Autumn-inspired Chocolate Leaf Tutorial

Fall is already in full swing in Frankfurt and out come the fall boots and heavier jackets. I was feeling inspired by a cake on Clockwork Lemon so I thought I would take chocolate leaves, inspired by autumn colours to the world of cupcakes, so off I went to collect some. After running into some technical difficulties (the leaves were too high to reach), I managed to find some other trees with lower hanging leaves.

To make chocolate leaves you will need:

Washed and dried leaves with nicely visible veins
200g of white chocolate
Wilton food colouring pastes ─colours of your choice
Small bowls or shot glasses
Teaspoon or pastry brush
Backpapier (parchment paper)

I brought home my colourful collection and this is what I did.

Step 1:

Wash leaves and pat them dry. Ensure when you collect the leaves, you get ones with really visible veins.

Step 2:

Melt white chocolate using the double boiler method (i.e. melt chocolate in a heatproof bowl over a pot of simmering hot water).

Step 3:

Divide up your melted chocolate into little glasses or small bowls.

Step 4:

Using a toothpick, add food colouring paste to the white chocolate. Please don’t use liquid food colouring, otherwise the chocolate will seize up on you. This is when the chocolate you are melting suddenly becomes grainy and firms up, looking like a dull, thick paste and you can longer work with it.

Step 5:

Make some nice autumn colours. Using the Wilton buttercup yellow created a really nice autumn yellow. I also added it to the red and the orange to also make them more golden-y.

Step 6:

Using a pastry brush or the back of teaspoon also worked very well, apply the coloured chocolate to the back of the leaf, where the veins are most visible. I found that using bigger leaves and at least 2-3 applications of chocolate worked best. The smaller leaves didn’t work so well, the big leaves where too big for cupcakes however the medium leaves were juuuust right. And by three applications, I mean, put them in the fridge for drying after each application and reapply the next coat onto the dried chocolate. Let the chocolate covered leaves dry on Backpapier (parchment paper) in the fridge.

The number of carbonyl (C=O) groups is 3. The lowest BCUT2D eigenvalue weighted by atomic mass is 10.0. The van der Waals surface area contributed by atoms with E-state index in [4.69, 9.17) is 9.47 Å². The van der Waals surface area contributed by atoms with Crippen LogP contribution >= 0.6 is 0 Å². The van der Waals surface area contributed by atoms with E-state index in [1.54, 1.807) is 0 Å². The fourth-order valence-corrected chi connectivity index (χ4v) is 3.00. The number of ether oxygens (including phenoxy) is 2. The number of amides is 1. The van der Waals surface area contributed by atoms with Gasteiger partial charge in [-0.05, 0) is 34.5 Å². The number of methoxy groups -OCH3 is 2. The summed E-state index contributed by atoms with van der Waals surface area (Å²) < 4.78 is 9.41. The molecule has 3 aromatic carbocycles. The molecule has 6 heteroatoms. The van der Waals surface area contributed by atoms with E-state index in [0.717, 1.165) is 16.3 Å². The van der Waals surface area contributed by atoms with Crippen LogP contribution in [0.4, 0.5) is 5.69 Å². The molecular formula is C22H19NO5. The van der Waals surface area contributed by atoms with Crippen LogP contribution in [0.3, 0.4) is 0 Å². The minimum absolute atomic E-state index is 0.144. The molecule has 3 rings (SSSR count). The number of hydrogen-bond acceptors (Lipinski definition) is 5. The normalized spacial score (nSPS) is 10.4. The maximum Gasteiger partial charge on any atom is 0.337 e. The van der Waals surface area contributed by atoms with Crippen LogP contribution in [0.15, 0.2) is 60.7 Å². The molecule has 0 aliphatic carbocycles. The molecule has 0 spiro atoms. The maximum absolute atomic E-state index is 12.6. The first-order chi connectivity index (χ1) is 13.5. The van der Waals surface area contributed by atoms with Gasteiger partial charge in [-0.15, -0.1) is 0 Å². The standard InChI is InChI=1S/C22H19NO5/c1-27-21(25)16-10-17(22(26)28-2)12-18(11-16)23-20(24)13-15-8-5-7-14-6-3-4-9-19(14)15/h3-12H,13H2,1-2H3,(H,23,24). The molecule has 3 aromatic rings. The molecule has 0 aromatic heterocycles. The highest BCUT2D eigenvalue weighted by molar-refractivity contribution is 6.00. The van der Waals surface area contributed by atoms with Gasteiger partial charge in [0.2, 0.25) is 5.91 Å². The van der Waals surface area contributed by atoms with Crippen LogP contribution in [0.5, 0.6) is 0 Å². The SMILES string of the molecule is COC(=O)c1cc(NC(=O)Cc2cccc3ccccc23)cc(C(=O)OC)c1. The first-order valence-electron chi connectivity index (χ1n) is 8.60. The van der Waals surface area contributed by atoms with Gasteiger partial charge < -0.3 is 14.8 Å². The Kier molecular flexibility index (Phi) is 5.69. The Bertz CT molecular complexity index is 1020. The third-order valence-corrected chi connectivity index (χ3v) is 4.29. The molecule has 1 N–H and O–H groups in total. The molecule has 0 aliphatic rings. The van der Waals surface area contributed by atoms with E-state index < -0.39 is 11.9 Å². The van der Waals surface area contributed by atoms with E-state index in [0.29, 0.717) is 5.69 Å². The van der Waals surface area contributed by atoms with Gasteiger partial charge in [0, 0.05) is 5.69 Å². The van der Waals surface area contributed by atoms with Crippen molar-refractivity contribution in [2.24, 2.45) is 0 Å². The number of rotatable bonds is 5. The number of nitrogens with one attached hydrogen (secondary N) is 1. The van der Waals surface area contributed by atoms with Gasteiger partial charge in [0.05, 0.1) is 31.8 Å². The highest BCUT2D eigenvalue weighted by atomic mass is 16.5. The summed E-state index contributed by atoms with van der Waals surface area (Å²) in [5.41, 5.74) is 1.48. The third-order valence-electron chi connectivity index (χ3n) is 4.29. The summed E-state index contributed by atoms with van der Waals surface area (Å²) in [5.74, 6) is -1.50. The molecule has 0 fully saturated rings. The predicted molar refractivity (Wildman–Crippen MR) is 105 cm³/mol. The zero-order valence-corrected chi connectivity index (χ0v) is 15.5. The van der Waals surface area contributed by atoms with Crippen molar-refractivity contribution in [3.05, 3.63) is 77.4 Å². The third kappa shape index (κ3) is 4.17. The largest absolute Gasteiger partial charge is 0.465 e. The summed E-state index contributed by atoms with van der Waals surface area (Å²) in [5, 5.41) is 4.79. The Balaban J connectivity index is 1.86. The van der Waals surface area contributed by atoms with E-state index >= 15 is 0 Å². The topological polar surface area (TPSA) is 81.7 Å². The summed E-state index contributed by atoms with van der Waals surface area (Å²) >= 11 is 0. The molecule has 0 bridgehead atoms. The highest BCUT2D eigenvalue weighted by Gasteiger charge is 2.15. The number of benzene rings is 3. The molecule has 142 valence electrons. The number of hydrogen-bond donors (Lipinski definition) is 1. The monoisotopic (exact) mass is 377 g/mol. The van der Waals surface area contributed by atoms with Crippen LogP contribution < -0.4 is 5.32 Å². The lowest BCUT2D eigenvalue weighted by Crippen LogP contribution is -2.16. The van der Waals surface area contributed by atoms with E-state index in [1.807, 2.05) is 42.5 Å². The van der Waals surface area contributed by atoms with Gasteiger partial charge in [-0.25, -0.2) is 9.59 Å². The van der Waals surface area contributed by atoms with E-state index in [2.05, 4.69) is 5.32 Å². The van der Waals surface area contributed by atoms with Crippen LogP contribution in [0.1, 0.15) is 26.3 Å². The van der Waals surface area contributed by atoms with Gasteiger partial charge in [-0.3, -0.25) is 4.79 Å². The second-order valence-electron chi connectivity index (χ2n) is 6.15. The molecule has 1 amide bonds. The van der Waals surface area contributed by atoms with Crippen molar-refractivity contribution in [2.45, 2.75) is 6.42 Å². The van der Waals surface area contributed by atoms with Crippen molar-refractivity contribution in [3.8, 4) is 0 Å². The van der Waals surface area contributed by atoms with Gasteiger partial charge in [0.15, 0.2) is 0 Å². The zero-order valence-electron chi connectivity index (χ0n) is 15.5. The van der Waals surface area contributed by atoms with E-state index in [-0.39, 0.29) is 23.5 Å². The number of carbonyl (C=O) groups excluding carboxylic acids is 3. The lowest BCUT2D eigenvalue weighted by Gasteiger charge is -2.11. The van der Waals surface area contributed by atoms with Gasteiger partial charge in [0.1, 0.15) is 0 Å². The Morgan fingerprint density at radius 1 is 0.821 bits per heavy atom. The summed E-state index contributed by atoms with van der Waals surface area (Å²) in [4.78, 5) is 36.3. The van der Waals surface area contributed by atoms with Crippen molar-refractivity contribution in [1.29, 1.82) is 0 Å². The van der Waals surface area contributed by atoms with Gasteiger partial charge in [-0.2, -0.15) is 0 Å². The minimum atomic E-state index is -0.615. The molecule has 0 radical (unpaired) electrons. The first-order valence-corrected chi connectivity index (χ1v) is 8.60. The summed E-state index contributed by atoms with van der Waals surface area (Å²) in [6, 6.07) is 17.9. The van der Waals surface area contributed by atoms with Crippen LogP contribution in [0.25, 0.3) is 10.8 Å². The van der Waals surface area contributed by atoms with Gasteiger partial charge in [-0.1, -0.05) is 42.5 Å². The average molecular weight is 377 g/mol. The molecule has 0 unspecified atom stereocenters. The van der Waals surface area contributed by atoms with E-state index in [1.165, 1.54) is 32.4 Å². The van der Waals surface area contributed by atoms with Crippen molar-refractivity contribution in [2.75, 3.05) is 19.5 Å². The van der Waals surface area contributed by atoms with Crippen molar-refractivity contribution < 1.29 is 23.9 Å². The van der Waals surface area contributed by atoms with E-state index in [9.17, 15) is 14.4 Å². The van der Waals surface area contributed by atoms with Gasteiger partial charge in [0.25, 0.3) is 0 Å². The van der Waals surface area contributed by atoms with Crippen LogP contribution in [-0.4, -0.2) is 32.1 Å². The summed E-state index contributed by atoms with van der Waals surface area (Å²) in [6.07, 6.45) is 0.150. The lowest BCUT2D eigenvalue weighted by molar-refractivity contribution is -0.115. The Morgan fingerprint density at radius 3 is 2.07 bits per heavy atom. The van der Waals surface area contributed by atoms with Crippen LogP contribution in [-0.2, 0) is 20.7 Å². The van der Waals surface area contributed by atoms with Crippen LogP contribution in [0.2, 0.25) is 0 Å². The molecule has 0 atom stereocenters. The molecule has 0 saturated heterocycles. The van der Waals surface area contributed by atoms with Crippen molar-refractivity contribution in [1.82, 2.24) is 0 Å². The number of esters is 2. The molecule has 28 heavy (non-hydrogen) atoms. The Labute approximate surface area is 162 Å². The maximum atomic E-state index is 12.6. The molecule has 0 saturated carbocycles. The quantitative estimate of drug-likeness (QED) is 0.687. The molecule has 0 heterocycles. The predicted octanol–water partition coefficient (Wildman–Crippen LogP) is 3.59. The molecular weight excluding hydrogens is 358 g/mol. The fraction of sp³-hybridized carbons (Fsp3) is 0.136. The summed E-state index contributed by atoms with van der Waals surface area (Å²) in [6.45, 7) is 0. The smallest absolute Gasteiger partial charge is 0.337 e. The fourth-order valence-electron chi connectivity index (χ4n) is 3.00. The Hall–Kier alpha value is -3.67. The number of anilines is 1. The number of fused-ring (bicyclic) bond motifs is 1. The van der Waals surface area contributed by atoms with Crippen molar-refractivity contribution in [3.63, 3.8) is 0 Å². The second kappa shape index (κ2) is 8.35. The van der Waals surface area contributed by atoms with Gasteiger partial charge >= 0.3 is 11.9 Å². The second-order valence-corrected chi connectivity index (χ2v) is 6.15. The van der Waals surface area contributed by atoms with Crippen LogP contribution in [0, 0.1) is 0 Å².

Step 7:

Take out them out of the once the last coat has dried. Overall, the drying of each coat takes about 5-10 minutes. So after about 30 minutes your leaves should be ready. I left my leaves in for another hour after that just to harden them up even more. So after this hour and half, take the leaves out and gently peel the chocolate off the leaves. The key word here is gently! Gently people!

Step 8:


I gotta say, this was a lot of work, and these pretty little leaves are seriously sensitive to any kind of heat, from your hands, the air or light. I am not sure whether it would have been different if I had been working with normal chocolate and not white chocolate as I hear white chocolate can be very temperamental when things are added to it (i.e. food colouring paste). So I don’t know how long these would last if you didn’t refrigerate your cupcakes. I don’t think I want to find out actually. A bit too much hassle and stress in hoping they survive and not crumble into a million pieces for my liking!

Overall, an interesting experiment, the results were a little disappointing but it’s always nice to try a new kind of cupcake decor, even if it didn’t create quite the WOW factor I was looking for. On the other hand, if YOU come up with better results, do send the pics my way!

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